HOUSTON- For the fourth time, Rep. Tom Craddick (R) filed a bill to create a traffic violation for smartphone use while driving.
This type of legislation hits home for Joyce Osborne.
“February 12th I got the phone call,” said Osborne. “Thomas had been Killed in a crash and my first question to the officer was, ‘was he texting and driving?’”
Osborne’s 30-year-old son, Thomas Klohn, a father of three, was texting on his cell phone when he struck a guardrail on his way home from Arizona. Police found his cell phone ringing about 100 feet from Klohn’s burning truck.
“That text that he was in the process of sending was so mundane it could have waited,” said Osborne. “It could have waited and it only takes a few seconds and a few seconds can alter many lives.”
The closest Texas has come to a state-wide distracted driving ban came in 2011. Rep. Craddick authored a bill that passed through the Senate and House only to be vetoed by then Governor Rick Perry. Perry called for educating drivers rather than enforcing what he called, ‘a government effort to micromanage the behavior of adults.’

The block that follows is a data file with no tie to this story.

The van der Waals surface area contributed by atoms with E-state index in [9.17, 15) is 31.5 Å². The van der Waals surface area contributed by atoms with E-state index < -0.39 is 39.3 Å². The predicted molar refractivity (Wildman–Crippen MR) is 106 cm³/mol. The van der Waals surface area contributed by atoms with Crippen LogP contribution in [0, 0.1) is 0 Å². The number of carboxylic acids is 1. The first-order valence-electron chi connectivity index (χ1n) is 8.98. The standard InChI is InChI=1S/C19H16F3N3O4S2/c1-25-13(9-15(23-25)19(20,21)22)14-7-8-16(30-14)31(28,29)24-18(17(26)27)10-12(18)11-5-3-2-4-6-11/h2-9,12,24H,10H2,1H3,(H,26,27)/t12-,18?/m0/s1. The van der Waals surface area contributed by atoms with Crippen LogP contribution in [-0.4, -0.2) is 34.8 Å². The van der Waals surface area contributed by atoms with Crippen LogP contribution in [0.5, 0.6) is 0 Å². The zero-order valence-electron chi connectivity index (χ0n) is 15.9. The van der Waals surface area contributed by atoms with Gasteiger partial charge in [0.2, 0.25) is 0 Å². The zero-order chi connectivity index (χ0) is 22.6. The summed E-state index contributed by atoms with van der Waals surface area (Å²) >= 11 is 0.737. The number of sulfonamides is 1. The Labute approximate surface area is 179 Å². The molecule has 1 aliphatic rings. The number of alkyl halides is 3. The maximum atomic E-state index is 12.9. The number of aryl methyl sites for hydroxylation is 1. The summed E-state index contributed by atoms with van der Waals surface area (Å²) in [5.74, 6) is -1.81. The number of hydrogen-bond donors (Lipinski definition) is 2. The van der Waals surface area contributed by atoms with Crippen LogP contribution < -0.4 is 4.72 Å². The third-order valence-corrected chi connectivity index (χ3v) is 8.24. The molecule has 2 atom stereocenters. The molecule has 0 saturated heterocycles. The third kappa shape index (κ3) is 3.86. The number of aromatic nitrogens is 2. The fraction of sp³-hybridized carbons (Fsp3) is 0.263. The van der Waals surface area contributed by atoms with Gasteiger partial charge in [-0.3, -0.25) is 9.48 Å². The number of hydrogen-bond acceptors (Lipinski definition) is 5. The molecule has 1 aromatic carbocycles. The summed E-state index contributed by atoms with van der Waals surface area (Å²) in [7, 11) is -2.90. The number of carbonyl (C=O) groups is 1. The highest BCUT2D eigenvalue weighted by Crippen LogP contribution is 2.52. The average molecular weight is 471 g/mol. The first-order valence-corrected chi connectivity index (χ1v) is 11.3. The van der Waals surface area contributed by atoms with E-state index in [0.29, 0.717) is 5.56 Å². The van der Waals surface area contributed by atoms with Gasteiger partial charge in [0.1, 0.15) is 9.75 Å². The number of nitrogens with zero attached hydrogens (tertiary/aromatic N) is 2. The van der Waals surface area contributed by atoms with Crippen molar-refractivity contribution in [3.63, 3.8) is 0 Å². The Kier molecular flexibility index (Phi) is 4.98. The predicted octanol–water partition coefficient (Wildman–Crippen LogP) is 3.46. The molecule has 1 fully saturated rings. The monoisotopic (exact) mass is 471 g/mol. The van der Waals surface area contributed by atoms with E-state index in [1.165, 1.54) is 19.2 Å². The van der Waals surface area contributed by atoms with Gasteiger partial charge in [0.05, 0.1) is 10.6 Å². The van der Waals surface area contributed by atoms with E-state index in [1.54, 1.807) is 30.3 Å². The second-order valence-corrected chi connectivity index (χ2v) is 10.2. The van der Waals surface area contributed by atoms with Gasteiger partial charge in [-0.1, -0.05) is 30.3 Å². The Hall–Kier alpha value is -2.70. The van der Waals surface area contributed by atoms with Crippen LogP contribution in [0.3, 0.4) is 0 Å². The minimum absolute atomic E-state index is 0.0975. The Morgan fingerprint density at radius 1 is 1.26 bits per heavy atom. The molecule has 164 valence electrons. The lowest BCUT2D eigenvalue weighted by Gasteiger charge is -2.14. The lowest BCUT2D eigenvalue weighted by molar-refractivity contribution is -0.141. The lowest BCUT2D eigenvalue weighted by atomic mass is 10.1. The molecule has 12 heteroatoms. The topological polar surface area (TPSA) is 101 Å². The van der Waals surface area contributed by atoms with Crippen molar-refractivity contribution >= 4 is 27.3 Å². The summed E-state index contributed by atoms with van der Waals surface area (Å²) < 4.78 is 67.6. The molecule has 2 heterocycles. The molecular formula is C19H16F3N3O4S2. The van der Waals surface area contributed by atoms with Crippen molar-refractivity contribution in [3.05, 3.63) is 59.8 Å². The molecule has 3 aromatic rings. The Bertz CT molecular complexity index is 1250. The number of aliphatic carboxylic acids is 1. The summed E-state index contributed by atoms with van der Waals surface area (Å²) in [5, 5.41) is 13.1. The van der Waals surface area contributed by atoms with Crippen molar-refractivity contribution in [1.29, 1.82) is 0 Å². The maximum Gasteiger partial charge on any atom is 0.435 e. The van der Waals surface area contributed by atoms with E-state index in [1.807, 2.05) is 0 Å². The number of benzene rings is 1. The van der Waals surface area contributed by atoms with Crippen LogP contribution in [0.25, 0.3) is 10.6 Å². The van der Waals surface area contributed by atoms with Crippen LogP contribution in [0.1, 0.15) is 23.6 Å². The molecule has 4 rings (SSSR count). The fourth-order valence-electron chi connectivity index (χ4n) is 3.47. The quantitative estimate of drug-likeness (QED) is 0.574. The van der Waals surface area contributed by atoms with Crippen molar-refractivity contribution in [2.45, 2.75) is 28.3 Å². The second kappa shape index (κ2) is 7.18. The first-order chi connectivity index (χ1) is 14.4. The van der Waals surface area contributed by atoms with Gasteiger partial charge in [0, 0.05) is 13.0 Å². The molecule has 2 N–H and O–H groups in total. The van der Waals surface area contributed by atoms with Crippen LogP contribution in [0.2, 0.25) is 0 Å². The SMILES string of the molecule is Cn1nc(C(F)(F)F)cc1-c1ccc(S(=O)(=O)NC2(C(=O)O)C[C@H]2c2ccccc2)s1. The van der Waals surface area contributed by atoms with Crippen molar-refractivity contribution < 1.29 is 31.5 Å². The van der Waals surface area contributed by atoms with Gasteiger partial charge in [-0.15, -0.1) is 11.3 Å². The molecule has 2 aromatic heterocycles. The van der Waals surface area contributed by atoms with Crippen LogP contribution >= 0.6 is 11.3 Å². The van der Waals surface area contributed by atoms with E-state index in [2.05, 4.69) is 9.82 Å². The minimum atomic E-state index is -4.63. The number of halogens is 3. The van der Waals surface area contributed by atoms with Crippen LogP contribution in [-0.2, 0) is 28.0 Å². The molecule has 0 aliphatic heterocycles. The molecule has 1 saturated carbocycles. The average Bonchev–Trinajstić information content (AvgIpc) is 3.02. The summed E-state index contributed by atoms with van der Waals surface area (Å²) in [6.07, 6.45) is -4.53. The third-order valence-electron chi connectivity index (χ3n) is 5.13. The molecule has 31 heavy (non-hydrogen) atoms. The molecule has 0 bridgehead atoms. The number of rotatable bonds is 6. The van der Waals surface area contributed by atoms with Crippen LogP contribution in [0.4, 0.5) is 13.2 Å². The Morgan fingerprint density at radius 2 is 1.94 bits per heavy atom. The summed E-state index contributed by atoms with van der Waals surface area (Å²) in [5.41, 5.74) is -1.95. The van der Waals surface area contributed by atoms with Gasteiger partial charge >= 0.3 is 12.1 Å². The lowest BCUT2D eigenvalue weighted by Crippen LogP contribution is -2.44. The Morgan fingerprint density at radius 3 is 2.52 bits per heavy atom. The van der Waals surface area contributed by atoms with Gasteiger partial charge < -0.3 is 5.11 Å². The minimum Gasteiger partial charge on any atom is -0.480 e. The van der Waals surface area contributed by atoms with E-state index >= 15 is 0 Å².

KHOU 11 contacted the Texas Department of Transportation to see how the state followed up on educating the public about distracted driving. In fiscal years 2014 and 2015 the ‘Talk.Text.Crash’ campaign expended $2,668,434.49. The funds for the program are federal funds received from the National Highway Traffic Safety Administration (NHTSA).
Osborne and other Texas families affected by distracted driving accidents have pledged their support of Rep. Craddick’s House Bill 62. You can read the bill in its entirety here.
“My message to lawmakers this session is go talk to parents that have lost their kids,” said Osborne. “Think about your own children it’s a preventable death.”
Nov. 14 was the first day state lawmakers could file legislation for the upcoming 85th Legislative Session which starts January 10th, 2017.
If you are interested in the distracted driving bill, contacting your local lawmaker is the best way for your voice to be heard.